After discovering a tiny dancing peacock spider on a Bush Blitz expedition, Dr Barbara Baehr of the Queensland Museum decided to pay tribute to one of the world’s most iconic classical ballet dancers, Li Cunxin, by naming the new species in his honour.
Li Cunxin is most famous for his autobiography Mao’s Last Dancer, which became a major motion picture in 2009.
Despite having a brilliant blue streak, at less than 4 millimetres long Maratus licunxin is hard to spot, but get close enough and you will be awed by his dance moves and spectacular body.
The tiny but impressive peacock spider was discovered at the Bush Heritage conservation property Carnarvon Station, in Queensland and is one of almost 200 new spider species discovered by Bush Blitz, many of them by Dr Baehr.
Dr Baehr said she was inspired to name the spider in honour of Queensland Ballet Artistic Director Li Cunxin after a visit to the ballet with her daughter.
“As I sat and watched Queensland Ballet’s latest performance, I thought it was stunning, with a fairy-tale like essence that was so marvellous and sweet that it reminded me so much of the dancing of the peacock spiders,” she said.
“It was then I decided I should name the spider after Li Cunxin, famous for his autobiography Mao’s Last Dancer, and his magnificent dancing skills which is much like that of the peacock spider.”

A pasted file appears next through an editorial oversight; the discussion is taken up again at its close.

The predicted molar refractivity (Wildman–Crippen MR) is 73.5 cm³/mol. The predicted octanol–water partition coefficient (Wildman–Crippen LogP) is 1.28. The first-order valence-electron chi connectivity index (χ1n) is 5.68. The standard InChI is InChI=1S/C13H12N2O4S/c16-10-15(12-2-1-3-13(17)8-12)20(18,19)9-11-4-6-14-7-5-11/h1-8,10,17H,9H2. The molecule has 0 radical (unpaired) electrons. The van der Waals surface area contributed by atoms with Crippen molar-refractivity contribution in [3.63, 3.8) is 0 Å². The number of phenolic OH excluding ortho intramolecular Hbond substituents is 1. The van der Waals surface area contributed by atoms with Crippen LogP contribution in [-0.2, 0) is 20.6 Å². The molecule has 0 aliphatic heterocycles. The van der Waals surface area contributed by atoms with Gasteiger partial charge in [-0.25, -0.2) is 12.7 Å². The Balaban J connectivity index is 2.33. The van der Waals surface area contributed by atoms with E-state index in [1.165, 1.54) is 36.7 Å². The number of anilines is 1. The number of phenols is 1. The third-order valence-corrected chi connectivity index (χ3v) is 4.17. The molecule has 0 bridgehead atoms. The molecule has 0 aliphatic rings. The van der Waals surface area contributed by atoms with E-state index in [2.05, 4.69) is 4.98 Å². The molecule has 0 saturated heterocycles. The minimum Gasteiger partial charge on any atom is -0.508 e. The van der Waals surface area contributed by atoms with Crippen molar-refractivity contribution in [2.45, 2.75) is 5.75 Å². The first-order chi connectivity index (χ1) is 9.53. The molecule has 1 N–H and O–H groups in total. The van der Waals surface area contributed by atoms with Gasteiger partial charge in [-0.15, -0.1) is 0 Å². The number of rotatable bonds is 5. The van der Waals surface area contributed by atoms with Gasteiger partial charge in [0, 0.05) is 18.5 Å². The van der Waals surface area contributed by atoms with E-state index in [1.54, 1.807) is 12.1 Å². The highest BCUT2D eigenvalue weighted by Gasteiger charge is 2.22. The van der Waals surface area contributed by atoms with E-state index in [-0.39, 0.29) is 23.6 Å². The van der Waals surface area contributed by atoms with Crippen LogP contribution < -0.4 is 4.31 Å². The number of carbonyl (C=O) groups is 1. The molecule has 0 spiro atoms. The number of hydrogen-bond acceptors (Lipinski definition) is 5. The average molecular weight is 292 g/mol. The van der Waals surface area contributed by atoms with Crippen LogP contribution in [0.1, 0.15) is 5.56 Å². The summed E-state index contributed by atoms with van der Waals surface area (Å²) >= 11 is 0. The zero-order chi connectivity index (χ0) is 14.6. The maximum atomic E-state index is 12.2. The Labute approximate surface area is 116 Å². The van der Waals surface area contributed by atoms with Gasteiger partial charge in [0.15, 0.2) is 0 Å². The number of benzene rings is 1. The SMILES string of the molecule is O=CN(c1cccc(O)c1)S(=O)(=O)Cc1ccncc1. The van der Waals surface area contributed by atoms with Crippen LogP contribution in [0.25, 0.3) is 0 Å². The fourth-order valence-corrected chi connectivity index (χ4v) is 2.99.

Known for their colourful abdomen, these stunning jumping spiders, which are endemic to Australia, have become an internet sensation over the past five years due to their intricate mating ritual which involves vigorous leg waving.
Queensland Ballet Artistic Director Li Cunxin said he was honoured to have a dancing spider named after him.
“This beautiful dancing Queensland spider is in good company alongside the Queensland Ballet dancers,” he said.
“After watching its elaborate dance, I can see why Dr Baehr was inspired by the graceful dancers in our Company,” he said.
“It is certainly heart-warming to know that our dancers can provide such inspiration to an individual and speaks volumes about the power of this beautiful art form.”
Queensland Museum CEO and Director Professor Miller said the new spider species, along with thousands of other species described by Queensland Museum scientists, will be housed and displayed at the Queensland Museum.
“Queensland Museum scientists have been taking part in the Bush Blitz program since its inception. We are proud to be part of a species discovery program of this calibre, and be able to describe new species such as this beautiful dancing peacock spider,” she said.
The scientific paper describing Maratus licunxin, published in the journal Zootaxa, was co-authored by Robert Whyte and is one of six new species of peacock spiders described by Baehr and Whyte in this paper including Maratus eliasi, Maratus michaelorum, and Maratus ottoi all discovered in Queensland, and Maratus kiwirrkurra and Maratus julianneae from Western Australia.